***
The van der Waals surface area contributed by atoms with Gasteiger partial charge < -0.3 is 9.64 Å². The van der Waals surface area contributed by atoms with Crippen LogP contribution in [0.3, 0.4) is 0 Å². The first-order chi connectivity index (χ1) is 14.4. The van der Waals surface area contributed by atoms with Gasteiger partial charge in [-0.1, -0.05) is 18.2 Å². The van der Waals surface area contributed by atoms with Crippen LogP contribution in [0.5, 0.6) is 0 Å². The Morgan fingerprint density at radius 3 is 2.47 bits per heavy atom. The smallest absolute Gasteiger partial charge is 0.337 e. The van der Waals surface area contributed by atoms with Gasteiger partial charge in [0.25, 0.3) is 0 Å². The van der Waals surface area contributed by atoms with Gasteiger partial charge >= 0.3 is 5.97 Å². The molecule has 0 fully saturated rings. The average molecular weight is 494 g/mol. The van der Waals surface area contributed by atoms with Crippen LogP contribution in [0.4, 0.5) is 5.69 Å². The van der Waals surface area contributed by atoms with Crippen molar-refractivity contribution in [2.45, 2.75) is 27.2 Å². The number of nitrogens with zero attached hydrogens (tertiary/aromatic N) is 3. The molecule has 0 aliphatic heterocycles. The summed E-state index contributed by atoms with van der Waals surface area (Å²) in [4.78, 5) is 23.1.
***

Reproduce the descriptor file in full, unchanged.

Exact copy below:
The van der Waals surface area contributed by atoms with Gasteiger partial charge < -0.3 is 9.64 Å². The van der Waals surface area contributed by atoms with Crippen LogP contribution in [0.3, 0.4) is 0 Å². The first-order chi connectivity index (χ1) is 14.4. The van der Waals surface area contributed by atoms with Gasteiger partial charge in [-0.1, -0.05) is 18.2 Å². The van der Waals surface area contributed by atoms with Crippen LogP contribution in [0.5, 0.6) is 0 Å². The Morgan fingerprint density at radius 3 is 2.47 bits per heavy atom. The smallest absolute Gasteiger partial charge is 0.337 e. The van der Waals surface area contributed by atoms with Gasteiger partial charge in [0.25, 0.3) is 0 Å². The van der Waals surface area contributed by atoms with Gasteiger partial charge >= 0.3 is 5.97 Å². The molecule has 0 fully saturated rings. The average molecular weight is 494 g/mol. The van der Waals surface area contributed by atoms with Crippen LogP contribution in [0.4, 0.5) is 5.69 Å². The van der Waals surface area contributed by atoms with Crippen molar-refractivity contribution in [2.45, 2.75) is 27.2 Å². The number of nitrogens with zero attached hydrogens (tertiary/aromatic N) is 3. The molecule has 0 aliphatic heterocycles. The summed E-state index contributed by atoms with van der Waals surface area (Å²) in [4.78, 5) is 23.1.